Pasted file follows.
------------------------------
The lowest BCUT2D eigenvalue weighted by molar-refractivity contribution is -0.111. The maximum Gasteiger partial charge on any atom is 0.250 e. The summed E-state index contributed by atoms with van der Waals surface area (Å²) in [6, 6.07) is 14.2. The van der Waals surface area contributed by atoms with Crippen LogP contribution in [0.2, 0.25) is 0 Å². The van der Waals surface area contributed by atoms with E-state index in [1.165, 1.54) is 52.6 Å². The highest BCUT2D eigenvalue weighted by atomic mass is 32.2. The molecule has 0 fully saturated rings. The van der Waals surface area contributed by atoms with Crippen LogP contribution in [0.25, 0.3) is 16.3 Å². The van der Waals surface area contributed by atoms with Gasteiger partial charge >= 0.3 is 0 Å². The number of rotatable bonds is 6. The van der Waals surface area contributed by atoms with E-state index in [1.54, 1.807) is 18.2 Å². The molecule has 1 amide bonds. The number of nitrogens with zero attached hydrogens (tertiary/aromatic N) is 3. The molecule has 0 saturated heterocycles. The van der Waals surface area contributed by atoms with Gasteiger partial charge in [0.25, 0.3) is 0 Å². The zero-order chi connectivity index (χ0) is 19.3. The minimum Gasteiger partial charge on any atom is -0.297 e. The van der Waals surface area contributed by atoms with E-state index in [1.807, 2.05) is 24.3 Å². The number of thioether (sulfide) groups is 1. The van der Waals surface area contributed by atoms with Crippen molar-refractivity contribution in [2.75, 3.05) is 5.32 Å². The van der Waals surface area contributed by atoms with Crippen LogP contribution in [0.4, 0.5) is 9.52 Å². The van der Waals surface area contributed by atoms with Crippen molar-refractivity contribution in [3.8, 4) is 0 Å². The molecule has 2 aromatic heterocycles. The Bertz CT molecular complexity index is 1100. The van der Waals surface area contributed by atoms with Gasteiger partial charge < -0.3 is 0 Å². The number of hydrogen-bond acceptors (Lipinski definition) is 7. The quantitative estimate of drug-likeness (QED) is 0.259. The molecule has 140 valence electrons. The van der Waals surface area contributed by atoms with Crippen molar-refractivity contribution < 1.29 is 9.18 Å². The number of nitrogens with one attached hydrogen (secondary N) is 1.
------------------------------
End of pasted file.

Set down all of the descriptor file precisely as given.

The lowest BCUT2D eigenvalue weighted by molar-refractivity contribution is -0.111. The maximum Gasteiger partial charge on any atom is 0.250 e. The summed E-state index contributed by atoms with van der Waals surface area (Å²) in [6, 6.07) is 14.2. The van der Waals surface area contributed by atoms with Crippen LogP contribution in [0.2, 0.25) is 0 Å². The van der Waals surface area contributed by atoms with E-state index in [1.165, 1.54) is 52.6 Å². The highest BCUT2D eigenvalue weighted by atomic mass is 32.2. The molecule has 0 fully saturated rings. The van der Waals surface area contributed by atoms with Crippen LogP contribution in [0.25, 0.3) is 16.3 Å². The van der Waals surface area contributed by atoms with Gasteiger partial charge >= 0.3 is 0 Å². The number of rotatable bonds is 6. The van der Waals surface area contributed by atoms with E-state index in [1.54, 1.807) is 18.2 Å². The molecule has 1 amide bonds. The number of nitrogens with zero attached hydrogens (tertiary/aromatic N) is 3. The molecule has 0 saturated heterocycles. The van der Waals surface area contributed by atoms with Gasteiger partial charge in [0.25, 0.3) is 0 Å². The zero-order chi connectivity index (χ0) is 19.3. The minimum Gasteiger partial charge on any atom is -0.297 e. The van der Waals surface area contributed by atoms with E-state index in [1.807, 2.05) is 24.3 Å². The number of thioether (sulfide) groups is 1. The van der Waals surface area contributed by atoms with Crippen molar-refractivity contribution in [2.75, 3.05) is 5.32 Å². The van der Waals surface area contributed by atoms with Crippen LogP contribution in [0.4, 0.5) is 9.52 Å². The van der Waals surface area contributed by atoms with Crippen molar-refractivity contribution in [3.8, 4) is 0 Å². The molecule has 2 aromatic heterocycles. The Bertz CT molecular complexity index is 1100. The van der Waals surface area contributed by atoms with Gasteiger partial charge < -0.3 is 0 Å². The number of hydrogen-bond acceptors (Lipinski definition) is 7. The quantitative estimate of drug-likeness (QED) is 0.259. The molecule has 140 valence electrons. The van der Waals surface area contributed by atoms with Crippen molar-refractivity contribution < 1.29 is 9.18 Å². The number of nitrogens with one attached hydrogen (secondary N) is 1.